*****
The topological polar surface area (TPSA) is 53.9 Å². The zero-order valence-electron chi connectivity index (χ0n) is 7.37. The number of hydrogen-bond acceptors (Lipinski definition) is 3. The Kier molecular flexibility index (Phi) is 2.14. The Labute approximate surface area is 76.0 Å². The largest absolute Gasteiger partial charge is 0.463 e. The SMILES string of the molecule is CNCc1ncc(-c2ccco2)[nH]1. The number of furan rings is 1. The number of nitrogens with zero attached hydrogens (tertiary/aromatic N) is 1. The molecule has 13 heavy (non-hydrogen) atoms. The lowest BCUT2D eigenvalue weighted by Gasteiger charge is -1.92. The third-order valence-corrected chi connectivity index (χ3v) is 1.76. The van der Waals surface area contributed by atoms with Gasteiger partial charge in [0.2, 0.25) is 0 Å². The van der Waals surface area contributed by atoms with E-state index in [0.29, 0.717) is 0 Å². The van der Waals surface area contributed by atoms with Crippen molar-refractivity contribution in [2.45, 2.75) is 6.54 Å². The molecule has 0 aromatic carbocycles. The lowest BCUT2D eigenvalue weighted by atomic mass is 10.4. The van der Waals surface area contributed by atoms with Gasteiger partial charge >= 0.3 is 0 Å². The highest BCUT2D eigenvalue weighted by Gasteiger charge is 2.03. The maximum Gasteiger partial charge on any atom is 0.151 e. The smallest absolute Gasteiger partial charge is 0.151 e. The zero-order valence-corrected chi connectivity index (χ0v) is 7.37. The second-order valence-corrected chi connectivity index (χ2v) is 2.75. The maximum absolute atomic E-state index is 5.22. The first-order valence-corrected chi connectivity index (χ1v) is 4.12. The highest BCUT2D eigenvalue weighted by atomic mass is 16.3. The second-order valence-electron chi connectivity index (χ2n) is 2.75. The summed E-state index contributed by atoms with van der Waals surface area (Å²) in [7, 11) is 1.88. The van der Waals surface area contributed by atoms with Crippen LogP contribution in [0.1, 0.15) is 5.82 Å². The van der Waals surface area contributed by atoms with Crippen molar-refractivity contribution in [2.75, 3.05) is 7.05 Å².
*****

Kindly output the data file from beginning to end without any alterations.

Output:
The topological polar surface area (TPSA) is 53.9 Å². The zero-order valence-electron chi connectivity index (χ0n) is 7.37. The number of hydrogen-bond acceptors (Lipinski definition) is 3. The Kier molecular flexibility index (Phi) is 2.14. The Labute approximate surface area is 76.0 Å². The largest absolute Gasteiger partial charge is 0.463 e. The SMILES string of the molecule is CNCc1ncc(-c2ccco2)[nH]1. The number of furan rings is 1. The number of nitrogens with zero attached hydrogens (tertiary/aromatic N) is 1. The molecule has 13 heavy (non-hydrogen) atoms. The lowest BCUT2D eigenvalue weighted by Gasteiger charge is -1.92. The third-order valence-corrected chi connectivity index (χ3v) is 1.76. The van der Waals surface area contributed by atoms with Gasteiger partial charge in [0.2, 0.25) is 0 Å². The van der Waals surface area contributed by atoms with E-state index in [0.29, 0.717) is 0 Å². The van der Waals surface area contributed by atoms with Crippen molar-refractivity contribution in [2.45, 2.75) is 6.54 Å². The molecule has 0 aromatic carbocycles. The lowest BCUT2D eigenvalue weighted by atomic mass is 10.4. The van der Waals surface area contributed by atoms with Gasteiger partial charge >= 0.3 is 0 Å². The highest BCUT2D eigenvalue weighted by Gasteiger charge is 2.03. The maximum Gasteiger partial charge on any atom is 0.151 e. The smallest absolute Gasteiger partial charge is 0.151 e. The zero-order valence-corrected chi connectivity index (χ0v) is 7.37. The second-order valence-corrected chi connectivity index (χ2v) is 2.75. The maximum absolute atomic E-state index is 5.22. The first-order valence-corrected chi connectivity index (χ1v) is 4.12. The highest BCUT2D eigenvalue weighted by atomic mass is 16.3. The second-order valence-electron chi connectivity index (χ2n) is 2.75. The summed E-state index contributed by atoms with van der Waals surface area (Å²) in [7, 11) is 1.88. The van der Waals surface area contributed by atoms with Crippen LogP contribution in [0.1, 0.15) is 5.82 Å². The van der Waals surface area contributed by atoms with Crippen molar-refractivity contribution in [2.75, 3.05) is 7.05 Å².